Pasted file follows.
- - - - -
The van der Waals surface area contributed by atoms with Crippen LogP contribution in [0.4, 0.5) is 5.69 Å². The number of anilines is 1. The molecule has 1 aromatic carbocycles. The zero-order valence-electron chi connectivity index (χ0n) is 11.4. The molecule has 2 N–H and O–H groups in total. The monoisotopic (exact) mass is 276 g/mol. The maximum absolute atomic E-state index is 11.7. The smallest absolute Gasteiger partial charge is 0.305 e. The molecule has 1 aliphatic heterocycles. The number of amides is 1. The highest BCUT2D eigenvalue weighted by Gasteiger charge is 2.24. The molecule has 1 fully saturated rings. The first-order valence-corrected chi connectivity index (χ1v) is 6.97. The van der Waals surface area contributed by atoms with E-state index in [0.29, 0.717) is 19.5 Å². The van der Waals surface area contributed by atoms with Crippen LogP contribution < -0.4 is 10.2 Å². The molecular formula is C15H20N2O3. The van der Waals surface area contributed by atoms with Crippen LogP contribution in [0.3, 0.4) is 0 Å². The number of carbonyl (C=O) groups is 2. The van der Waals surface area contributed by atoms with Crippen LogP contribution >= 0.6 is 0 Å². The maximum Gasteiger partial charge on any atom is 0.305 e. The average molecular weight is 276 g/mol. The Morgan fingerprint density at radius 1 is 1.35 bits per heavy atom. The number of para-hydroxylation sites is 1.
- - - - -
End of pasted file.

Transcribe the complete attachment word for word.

The van der Waals surface area contributed by atoms with Crippen LogP contribution in [0.4, 0.5) is 5.69 Å². The number of anilines is 1. The molecule has 1 aromatic carbocycles. The zero-order valence-electron chi connectivity index (χ0n) is 11.4. The molecule has 2 N–H and O–H groups in total. The monoisotopic (exact) mass is 276 g/mol. The maximum absolute atomic E-state index is 11.7. The smallest absolute Gasteiger partial charge is 0.305 e. The molecule has 1 aliphatic heterocycles. The number of amides is 1. The highest BCUT2D eigenvalue weighted by Gasteiger charge is 2.24. The molecule has 1 fully saturated rings. The first-order valence-corrected chi connectivity index (χ1v) is 6.97. The van der Waals surface area contributed by atoms with E-state index in [0.29, 0.717) is 19.5 Å². The van der Waals surface area contributed by atoms with Crippen LogP contribution < -0.4 is 10.2 Å². The molecular formula is C15H20N2O3. The van der Waals surface area contributed by atoms with Crippen LogP contribution in [0.3, 0.4) is 0 Å². The number of carbonyl (C=O) groups is 2. The van der Waals surface area contributed by atoms with Crippen LogP contribution >= 0.6 is 0 Å². The maximum Gasteiger partial charge on any atom is 0.305 e. The average molecular weight is 276 g/mol. The Morgan fingerprint density at radius 1 is 1.35 bits per heavy atom. The number of para-hydroxylation sites is 1.